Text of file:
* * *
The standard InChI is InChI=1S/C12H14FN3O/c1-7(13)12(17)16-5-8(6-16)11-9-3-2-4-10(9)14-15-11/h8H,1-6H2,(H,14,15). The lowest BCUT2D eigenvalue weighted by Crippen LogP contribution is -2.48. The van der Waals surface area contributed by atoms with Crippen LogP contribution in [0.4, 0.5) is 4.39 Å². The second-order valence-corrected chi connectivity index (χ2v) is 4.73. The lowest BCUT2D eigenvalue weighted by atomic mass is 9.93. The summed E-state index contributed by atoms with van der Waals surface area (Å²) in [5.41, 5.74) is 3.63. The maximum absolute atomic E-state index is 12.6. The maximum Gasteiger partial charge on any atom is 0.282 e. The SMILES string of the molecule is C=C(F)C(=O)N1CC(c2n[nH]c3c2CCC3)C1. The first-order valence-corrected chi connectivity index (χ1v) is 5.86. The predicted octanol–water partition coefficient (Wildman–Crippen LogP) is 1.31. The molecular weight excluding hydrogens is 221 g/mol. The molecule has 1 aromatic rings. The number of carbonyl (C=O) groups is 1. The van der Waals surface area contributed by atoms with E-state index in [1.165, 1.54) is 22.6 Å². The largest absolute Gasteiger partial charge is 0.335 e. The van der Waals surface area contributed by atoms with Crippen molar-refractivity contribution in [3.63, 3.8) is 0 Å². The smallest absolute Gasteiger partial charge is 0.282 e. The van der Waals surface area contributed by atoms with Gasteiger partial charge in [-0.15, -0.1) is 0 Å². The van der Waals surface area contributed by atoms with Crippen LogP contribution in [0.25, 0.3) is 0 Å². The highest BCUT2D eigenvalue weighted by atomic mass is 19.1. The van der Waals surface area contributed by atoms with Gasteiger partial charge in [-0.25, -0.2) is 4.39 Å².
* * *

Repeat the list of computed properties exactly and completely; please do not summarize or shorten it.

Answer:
The standard InChI is InChI=1S/C12H14FN3O/c1-7(13)12(17)16-5-8(6-16)11-9-3-2-4-10(9)14-15-11/h8H,1-6H2,(H,14,15). The lowest BCUT2D eigenvalue weighted by Crippen LogP contribution is -2.48. The van der Waals surface area contributed by atoms with Crippen LogP contribution in [0.4, 0.5) is 4.39 Å². The second-order valence-corrected chi connectivity index (χ2v) is 4.73. The lowest BCUT2D eigenvalue weighted by atomic mass is 9.93. The summed E-state index contributed by atoms with van der Waals surface area (Å²) in [5.41, 5.74) is 3.63. The maximum absolute atomic E-state index is 12.6. The maximum Gasteiger partial charge on any atom is 0.282 e. The SMILES string of the molecule is C=C(F)C(=O)N1CC(c2n[nH]c3c2CCC3)C1. The first-order valence-corrected chi connectivity index (χ1v) is 5.86. The predicted octanol–water partition coefficient (Wildman–Crippen LogP) is 1.31. The molecular weight excluding hydrogens is 221 g/mol. The molecule has 1 aromatic rings. The number of carbonyl (C=O) groups is 1. The van der Waals surface area contributed by atoms with E-state index in [1.165, 1.54) is 22.6 Å². The largest absolute Gasteiger partial charge is 0.335 e. The van der Waals surface area contributed by atoms with Crippen molar-refractivity contribution in [3.63, 3.8) is 0 Å². The smallest absolute Gasteiger partial charge is 0.282 e. The van der Waals surface area contributed by atoms with Gasteiger partial charge in [-0.15, -0.1) is 0 Å². The van der Waals surface area contributed by atoms with Crippen LogP contribution in [0.25, 0.3) is 0 Å². The highest BCUT2D eigenvalue weighted by atomic mass is 19.1. The van der Waals surface area contributed by atoms with Gasteiger partial charge in [-0.25, -0.2) is 4.39 Å².